• In response to escalating tensions and several deaths on the India-Pakistan Line of Control (LoC) in Kashmir, the Pakistani Foreign Secretary was reported on Thursday as saying that granting India status as a Most Favored Nation was under review. In a new statement on Friday, however, a Foreign Office spokesman clarified that the remarks were taken out of context and that normal trade relations with India are still a priority for the government.[4]

  • Representative of both India and Pakistan took part in a round-table conference on advancing trade on Thursday. Both countries were eager to show their enthusiasm for improved trade relations, and decided that transport and logistics infrastructure needs to be improved, while the private sector should take the lead in “evolving a broader vision”.[5]

  • Pakistani villagers living close to the Line of Control (LoC) in the Battal region of Kashmir have reported firing on civilians by Indian troops from across the border since Wednesday, which keeps most people inside their homes and impedes economic activity.[6]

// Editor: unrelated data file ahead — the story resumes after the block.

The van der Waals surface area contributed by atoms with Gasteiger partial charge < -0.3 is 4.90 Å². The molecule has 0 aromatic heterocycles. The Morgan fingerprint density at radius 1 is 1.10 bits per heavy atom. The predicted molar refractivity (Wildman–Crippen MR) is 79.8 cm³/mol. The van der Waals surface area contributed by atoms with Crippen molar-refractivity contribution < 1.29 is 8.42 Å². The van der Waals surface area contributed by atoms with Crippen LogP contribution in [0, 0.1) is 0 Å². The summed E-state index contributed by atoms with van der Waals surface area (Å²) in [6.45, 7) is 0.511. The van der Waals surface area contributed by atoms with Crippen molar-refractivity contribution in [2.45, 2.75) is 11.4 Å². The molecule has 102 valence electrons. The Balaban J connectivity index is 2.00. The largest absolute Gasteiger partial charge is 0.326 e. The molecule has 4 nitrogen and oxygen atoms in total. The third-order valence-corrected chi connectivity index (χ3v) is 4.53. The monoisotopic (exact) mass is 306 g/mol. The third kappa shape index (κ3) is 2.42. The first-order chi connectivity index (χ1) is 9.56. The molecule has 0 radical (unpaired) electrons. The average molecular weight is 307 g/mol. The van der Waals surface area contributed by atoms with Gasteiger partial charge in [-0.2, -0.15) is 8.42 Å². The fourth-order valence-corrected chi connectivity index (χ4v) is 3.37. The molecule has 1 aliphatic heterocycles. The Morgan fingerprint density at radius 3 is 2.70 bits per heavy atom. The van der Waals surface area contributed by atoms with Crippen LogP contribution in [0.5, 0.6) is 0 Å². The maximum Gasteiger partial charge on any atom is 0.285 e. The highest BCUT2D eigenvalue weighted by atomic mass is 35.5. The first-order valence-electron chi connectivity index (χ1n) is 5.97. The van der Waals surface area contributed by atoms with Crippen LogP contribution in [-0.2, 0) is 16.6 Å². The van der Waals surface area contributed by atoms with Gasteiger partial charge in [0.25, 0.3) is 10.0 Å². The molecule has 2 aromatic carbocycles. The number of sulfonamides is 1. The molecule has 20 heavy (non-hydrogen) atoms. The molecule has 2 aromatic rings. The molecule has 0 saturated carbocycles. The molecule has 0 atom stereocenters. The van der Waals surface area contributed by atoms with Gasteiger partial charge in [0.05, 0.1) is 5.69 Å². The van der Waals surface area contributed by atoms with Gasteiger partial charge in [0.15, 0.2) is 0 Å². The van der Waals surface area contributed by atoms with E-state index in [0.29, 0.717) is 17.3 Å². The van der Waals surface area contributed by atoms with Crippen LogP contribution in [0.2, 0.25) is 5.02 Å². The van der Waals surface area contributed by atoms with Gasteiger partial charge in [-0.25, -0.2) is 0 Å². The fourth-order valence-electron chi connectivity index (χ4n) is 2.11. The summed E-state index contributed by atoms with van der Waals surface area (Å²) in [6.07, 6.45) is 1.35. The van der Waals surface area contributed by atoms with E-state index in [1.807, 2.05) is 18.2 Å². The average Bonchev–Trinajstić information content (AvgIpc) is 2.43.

• The death toll from Thursday’s string of bombings in Quetta and Swat has risen to 120 after five more people died of their wounds overnight, while the number of wounded is in the hundreds. Shias and Pakistani soldiers were the primary targets of the four blasts in Quetta, two of which Sunni were claimed by Lashkar-e-Jhangvi. The United Baloch Army, a separatist group claimed responsibility for one attack, while the perpetrators of the fourth are as of yet unknown. The first, a bomb intended for a vehicle carrying paramilitary soldiers, killed twelve; the second and third, a suicide bombing and subsequent car bomb at a billiards hall, killed 86; and the fourth, a roadside bomb, injured three. The blast in Swat, at a crowded Sunni mosque, killed 22. The second billiards hall bomb, intended for the rescuers, police and journalists who rushed to the scene after the first, was the largest bomb ever to go off in Quetta, with over 100 kg of explosives. A senior government official reports that the snooker hall attacks may be in retaliation for the shooting of a Sunni cleric on Wednesday and a recent seizure of arms and ammunition from the LeJ. While the city of Quetta is officially in mourning for three days, the local Shia community has risen up in protest, claiming that the government does not defend them and refusing to bury their dead until the government improves security in Shia areas. Human Rights Watch also condemned the Pakistani government for inadequate protection of Shias, noting that 2012 was the bloodiest year for Shias in living memory. The Pakistani Prime Minister Raja Pervez Ashraf condemned the killings and resolved to stamp out terrorism in Pakistan.[7]